Monday, March 25, 2013

Natural talent: Brady's Super Square

It's a beautiful thing to see a child excel at something at a young age. You hear of music prodigy's. Or a kid who reads at age 2. In our case, Brady adores math and I want to encourage it at every turn. 

I have a brother who is a mechanical engineer for Cessna and a brother who is a self-taught computer database programmer. I guess this means math runs in my family. I sure knew I didn't get any of it. When I took courses that involved math in college - physics, calculus, trigonometry, chemistry - I cried, literally. It hurt my head to do math. I can do it and I did do it, but it hurt and I don't truly want to do it ever again. 

Enter Brady. This kid eats math up. He loves it, immerses himself in it. Numbers are beautiful to him. He excels in it at school. Just last night we watched Memphis Belle as a family and had cause to discuss the fact that a quarter of a million planes were used in World War II. I asked Brady, "Do you know how many is a quarter of a million?"

He says, "Wait. Let me think." After a short pause he says, "I think either 200,000 or 300,000." I said, it's right between those. "Oh! It's 250,000. I had thought 500,000, but I knew that was half, not a quarter."

At 7, I think that's pretty good. He understands the idea of fractions, simple multiplication and division. More than that, he loves it. We've been collecting bricks and for weeks Brady kept talking about "The Super Square" he wanted to make. He has lots of plans and a big imagination, so I didn't think too much about it.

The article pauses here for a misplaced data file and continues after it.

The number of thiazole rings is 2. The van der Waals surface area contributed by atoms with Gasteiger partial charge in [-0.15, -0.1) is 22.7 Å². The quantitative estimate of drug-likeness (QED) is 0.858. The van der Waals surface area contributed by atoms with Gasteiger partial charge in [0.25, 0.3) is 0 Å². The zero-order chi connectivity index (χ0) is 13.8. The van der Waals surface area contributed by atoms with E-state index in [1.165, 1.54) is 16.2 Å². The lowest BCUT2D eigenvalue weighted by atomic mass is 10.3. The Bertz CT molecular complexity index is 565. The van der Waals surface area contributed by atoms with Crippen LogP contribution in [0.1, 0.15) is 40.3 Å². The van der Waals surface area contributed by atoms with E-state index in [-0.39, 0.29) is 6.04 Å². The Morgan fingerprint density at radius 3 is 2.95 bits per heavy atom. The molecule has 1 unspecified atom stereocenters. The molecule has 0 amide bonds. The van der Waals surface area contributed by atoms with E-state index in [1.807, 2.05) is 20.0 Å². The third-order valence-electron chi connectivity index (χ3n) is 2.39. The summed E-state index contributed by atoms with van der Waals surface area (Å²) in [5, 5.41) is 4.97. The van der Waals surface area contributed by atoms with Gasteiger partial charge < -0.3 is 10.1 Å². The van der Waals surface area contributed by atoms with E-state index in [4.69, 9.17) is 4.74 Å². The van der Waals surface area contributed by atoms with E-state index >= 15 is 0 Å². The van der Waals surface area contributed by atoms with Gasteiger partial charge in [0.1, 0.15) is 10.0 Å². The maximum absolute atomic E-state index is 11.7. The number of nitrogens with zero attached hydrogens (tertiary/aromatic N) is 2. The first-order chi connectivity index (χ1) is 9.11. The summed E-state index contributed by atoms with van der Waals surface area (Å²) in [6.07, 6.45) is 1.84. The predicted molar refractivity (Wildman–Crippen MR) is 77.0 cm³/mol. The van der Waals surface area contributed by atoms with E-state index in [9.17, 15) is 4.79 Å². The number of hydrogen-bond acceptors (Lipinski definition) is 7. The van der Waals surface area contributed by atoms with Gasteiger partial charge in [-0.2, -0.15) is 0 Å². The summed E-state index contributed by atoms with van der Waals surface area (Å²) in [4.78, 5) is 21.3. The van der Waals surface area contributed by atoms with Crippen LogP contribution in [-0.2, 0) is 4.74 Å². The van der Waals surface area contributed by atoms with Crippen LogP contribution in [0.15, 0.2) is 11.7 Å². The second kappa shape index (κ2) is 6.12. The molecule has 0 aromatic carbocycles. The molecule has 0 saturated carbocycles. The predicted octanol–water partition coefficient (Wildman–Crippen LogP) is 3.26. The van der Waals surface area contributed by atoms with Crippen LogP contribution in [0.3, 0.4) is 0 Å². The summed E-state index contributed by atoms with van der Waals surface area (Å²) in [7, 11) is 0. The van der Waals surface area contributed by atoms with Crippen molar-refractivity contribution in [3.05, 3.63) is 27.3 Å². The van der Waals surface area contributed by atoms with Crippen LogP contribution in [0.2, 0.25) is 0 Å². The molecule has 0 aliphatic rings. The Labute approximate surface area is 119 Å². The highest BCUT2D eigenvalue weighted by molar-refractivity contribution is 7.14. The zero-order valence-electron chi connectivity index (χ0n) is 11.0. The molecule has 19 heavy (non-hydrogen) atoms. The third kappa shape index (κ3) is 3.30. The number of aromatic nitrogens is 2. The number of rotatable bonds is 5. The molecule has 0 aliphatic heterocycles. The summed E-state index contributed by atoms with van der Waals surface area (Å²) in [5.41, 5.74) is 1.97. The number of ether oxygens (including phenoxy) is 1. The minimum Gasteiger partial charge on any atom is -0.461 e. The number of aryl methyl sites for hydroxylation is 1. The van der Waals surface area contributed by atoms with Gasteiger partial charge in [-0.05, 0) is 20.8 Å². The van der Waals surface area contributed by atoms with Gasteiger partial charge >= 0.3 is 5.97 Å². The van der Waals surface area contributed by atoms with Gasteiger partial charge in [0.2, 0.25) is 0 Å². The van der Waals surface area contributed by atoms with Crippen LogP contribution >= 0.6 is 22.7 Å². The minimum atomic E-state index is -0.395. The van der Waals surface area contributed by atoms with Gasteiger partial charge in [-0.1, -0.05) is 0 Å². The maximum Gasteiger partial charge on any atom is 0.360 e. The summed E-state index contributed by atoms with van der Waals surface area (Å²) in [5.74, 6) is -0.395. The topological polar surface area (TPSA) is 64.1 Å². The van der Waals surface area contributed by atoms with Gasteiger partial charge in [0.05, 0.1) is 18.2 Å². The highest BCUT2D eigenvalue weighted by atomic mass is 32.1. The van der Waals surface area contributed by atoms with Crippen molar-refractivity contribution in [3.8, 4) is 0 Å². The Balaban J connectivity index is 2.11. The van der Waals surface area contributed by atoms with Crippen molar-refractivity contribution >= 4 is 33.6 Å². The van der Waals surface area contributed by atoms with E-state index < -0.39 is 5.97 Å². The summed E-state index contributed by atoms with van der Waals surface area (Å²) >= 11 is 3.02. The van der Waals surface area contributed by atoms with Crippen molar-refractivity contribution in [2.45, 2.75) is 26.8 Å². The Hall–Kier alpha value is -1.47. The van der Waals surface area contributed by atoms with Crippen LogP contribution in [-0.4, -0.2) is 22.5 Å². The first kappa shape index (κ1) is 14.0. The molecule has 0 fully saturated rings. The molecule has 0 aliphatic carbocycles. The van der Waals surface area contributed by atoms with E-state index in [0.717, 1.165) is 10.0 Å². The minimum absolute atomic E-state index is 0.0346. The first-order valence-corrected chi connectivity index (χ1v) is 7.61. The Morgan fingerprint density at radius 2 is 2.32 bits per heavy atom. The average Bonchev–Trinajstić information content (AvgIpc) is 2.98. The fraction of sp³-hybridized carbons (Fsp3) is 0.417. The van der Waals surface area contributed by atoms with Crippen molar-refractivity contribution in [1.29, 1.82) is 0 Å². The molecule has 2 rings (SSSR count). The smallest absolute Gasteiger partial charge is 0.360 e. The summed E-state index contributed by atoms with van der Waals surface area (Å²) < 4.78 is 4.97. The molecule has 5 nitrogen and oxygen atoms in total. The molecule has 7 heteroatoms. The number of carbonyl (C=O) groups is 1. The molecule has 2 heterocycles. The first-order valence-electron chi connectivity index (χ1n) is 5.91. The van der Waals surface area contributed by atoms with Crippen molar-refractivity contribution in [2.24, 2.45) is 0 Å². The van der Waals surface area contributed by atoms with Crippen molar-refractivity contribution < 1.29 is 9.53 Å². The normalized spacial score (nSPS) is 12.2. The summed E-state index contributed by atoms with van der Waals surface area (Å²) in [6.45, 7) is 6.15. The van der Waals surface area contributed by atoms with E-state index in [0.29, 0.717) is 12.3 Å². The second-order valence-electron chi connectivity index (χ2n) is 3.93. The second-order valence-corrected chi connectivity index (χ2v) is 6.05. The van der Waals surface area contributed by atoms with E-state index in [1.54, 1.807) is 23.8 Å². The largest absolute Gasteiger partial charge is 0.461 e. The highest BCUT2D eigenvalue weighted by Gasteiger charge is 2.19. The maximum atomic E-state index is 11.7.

But after awhile, I finally figured out what he meant. He kept saying the Super Square had 125 bricks. His vision was a square of 5 bricks wide by 5 bricks long by 5 bricks tall. Guess how many bricks that is? 125. I was floored. At 7 years old, this kid comprehended length times width times height. And not just 2 by 2 by 2! A block of 5! He had visualized it and wanted to build it. Nowhere has he learned this kind of math - they aren't doing it at school yet, we haven't addressed it at home - but he saw it in his mind. 

Wow. I can't wait to see what he does with this. Below are the beginnings of the Super Square (though arranged in a square of 8 by his step-dad for now, we'll rearrange later) and math scribblings he does in his church notebook. I have no idea what most of them mean, but the book is filled with numbers in various combinations and positions.



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